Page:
As I did not have athletic ability, I was a member of the High School Band for 6 years. Our School fielded football and basketball teams. Equipment was limited as the school had limited resources but scheduled nearby teams to compete in sports.
During World War II, classes at San Felipe dwindled as 17 and 18-year-old students were being drafted. By 1946, the graduating class was one of the smallest at 18 graduates. As the GI’s returning from the war and the GI Bill available, many took advantage proceeding to college and returning to teach at San Felipe. This set an example for other graduates to attend colleges and universities. While many following the education field, others attended excelled in medicine, law, engineering and other professional fields.
This accomplishment changed the character of the school where graduates seeking higher education were now reachable while in the past it was hard to accomplish.
San Felipe schools pride in their football team, the San Felipe High School Mustangs. The highlight of this sport was when in 1941, the Mustangs beat a heavily favored Del Rio High School Wildcats at Cowboy Field 27-6. Mustang pride imbedded this accomplishment in the minds of the students who remember the pep rallies with pep squads, the band and enthusiastic bond fires.
During World War II, as we could not attend games out of town, Red & White Store on Cantu Street, owned by the Zertuche brothers, helped our neighborhood. They would have butcher paper on the window facing Cantu and had a person phone scores after each quarter that was posted outside. At times. the street was closed because of the interest of the students in the football game blocked the street. It was a Barrio tradition. The BARRIO spirit!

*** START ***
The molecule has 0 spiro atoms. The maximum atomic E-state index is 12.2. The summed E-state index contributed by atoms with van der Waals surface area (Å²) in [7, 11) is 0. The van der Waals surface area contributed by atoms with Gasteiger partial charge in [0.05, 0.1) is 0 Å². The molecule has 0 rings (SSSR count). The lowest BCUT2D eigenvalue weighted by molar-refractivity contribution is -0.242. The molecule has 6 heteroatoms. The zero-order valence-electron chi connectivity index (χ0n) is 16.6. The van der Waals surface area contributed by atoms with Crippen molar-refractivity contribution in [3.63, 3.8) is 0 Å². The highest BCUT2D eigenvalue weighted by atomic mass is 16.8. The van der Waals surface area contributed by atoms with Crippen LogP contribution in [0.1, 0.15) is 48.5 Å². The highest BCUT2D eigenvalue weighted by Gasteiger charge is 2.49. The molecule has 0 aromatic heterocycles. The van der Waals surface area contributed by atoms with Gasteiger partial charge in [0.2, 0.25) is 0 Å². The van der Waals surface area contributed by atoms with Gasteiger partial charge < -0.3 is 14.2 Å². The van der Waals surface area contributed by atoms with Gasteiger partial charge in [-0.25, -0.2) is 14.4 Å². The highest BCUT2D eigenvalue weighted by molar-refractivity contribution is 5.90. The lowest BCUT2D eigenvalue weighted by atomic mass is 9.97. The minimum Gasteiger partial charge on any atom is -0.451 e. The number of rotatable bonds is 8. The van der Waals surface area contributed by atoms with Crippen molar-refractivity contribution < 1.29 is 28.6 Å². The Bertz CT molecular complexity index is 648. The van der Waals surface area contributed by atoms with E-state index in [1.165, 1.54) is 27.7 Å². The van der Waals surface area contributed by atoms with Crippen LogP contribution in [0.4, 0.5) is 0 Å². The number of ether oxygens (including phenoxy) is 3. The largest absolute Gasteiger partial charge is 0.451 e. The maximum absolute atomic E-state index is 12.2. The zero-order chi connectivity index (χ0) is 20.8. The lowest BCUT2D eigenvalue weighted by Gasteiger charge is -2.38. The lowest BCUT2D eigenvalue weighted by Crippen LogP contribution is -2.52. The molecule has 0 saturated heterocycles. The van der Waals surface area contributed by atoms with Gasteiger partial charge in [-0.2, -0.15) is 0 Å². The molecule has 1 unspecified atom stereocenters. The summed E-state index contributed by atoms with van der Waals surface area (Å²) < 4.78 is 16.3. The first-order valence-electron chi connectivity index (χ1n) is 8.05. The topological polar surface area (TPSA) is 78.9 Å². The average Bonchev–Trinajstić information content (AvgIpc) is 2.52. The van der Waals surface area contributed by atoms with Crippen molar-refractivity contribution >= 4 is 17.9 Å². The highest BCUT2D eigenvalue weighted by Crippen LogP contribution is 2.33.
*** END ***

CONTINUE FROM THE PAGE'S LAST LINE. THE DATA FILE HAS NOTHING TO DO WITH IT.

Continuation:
After World War II, the exodus of families from San Felipe to California looking for a better education and a better life. While many moved to Los Angeles, the majority settled in the Santa Clara Valley. Jobs were readily available as was higher education with colleges and universities.
In past years, it was hard to get a Mexican-American elected to the City Council until the late 1950 when Dr. Alfredo Gutierrez was elected. He went on to become Mayor. Since, several have been elected to the Council and Mayoral offices.
As everybody remembers, San Felipe School were segregated with only Mexican-American Students from the Barrio. It was not desegregated until the Civil Rights Movement in the early 1960’s. In the early 1970’s, the school was closed and consolidated with Del Rio High School to form the San Felipe-Del Rio Consolidated School District. This action did not break the Spirit of San Felipe Mustangs, it strengthened it.
The ex-students of San Felipe started having Ex-Student Reunions in California in 1963 that are still being celebrated in Del Rio in July every other year. It’s the spirit that never dies. The little school that could has pride for the students who returned as Medical Doctors, Lawyers, Architects, Teachers, Nurses and other professional fields to help the citizens of Del Rio.
Mario R. Vazquez, Author’
“Mario From The Barrio”